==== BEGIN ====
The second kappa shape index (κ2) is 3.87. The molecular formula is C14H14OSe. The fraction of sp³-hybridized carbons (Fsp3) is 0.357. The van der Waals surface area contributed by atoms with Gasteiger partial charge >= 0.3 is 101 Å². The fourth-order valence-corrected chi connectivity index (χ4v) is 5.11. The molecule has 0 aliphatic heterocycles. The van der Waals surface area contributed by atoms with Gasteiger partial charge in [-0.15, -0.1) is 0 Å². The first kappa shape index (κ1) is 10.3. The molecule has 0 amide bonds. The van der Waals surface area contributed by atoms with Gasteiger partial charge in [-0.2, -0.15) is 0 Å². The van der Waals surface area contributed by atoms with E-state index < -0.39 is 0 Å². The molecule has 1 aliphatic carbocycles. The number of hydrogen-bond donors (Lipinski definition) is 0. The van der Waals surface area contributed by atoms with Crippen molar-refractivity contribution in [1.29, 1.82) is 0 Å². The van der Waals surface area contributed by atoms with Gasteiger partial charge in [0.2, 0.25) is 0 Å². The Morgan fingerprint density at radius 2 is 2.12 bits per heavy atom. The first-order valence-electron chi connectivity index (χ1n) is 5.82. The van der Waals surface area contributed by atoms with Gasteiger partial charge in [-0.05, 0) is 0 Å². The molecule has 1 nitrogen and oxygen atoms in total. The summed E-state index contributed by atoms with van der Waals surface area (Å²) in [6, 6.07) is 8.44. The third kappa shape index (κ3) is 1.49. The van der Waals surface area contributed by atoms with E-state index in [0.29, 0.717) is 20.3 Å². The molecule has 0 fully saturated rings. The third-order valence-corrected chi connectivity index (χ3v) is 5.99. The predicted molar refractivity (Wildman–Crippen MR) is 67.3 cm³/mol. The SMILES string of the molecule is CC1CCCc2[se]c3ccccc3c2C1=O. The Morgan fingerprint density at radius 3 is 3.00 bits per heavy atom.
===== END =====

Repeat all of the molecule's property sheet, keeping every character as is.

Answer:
The second kappa shape index (κ2) is 3.87. The molecular formula is C14H14OSe. The fraction of sp³-hybridized carbons (Fsp3) is 0.357. The van der Waals surface area contributed by atoms with Gasteiger partial charge >= 0.3 is 101 Å². The fourth-order valence-corrected chi connectivity index (χ4v) is 5.11. The molecule has 0 aliphatic heterocycles. The van der Waals surface area contributed by atoms with Gasteiger partial charge in [-0.15, -0.1) is 0 Å². The first kappa shape index (κ1) is 10.3. The molecule has 0 amide bonds. The van der Waals surface area contributed by atoms with Gasteiger partial charge in [-0.2, -0.15) is 0 Å². The van der Waals surface area contributed by atoms with E-state index < -0.39 is 0 Å². The molecule has 1 aliphatic carbocycles. The number of hydrogen-bond donors (Lipinski definition) is 0. The van der Waals surface area contributed by atoms with Crippen molar-refractivity contribution in [1.29, 1.82) is 0 Å². The van der Waals surface area contributed by atoms with Gasteiger partial charge in [0.2, 0.25) is 0 Å². The Morgan fingerprint density at radius 2 is 2.12 bits per heavy atom. The first-order valence-electron chi connectivity index (χ1n) is 5.82. The van der Waals surface area contributed by atoms with Gasteiger partial charge in [-0.05, 0) is 0 Å². The molecule has 1 nitrogen and oxygen atoms in total. The summed E-state index contributed by atoms with van der Waals surface area (Å²) in [6, 6.07) is 8.44. The third kappa shape index (κ3) is 1.49. The van der Waals surface area contributed by atoms with E-state index in [0.29, 0.717) is 20.3 Å². The molecule has 0 fully saturated rings. The third-order valence-corrected chi connectivity index (χ3v) is 5.99. The predicted molar refractivity (Wildman–Crippen MR) is 67.3 cm³/mol. The SMILES string of the molecule is CC1CCCc2[se]c3ccccc3c2C1=O. The Morgan fingerprint density at radius 3 is 3.00 bits per heavy atom.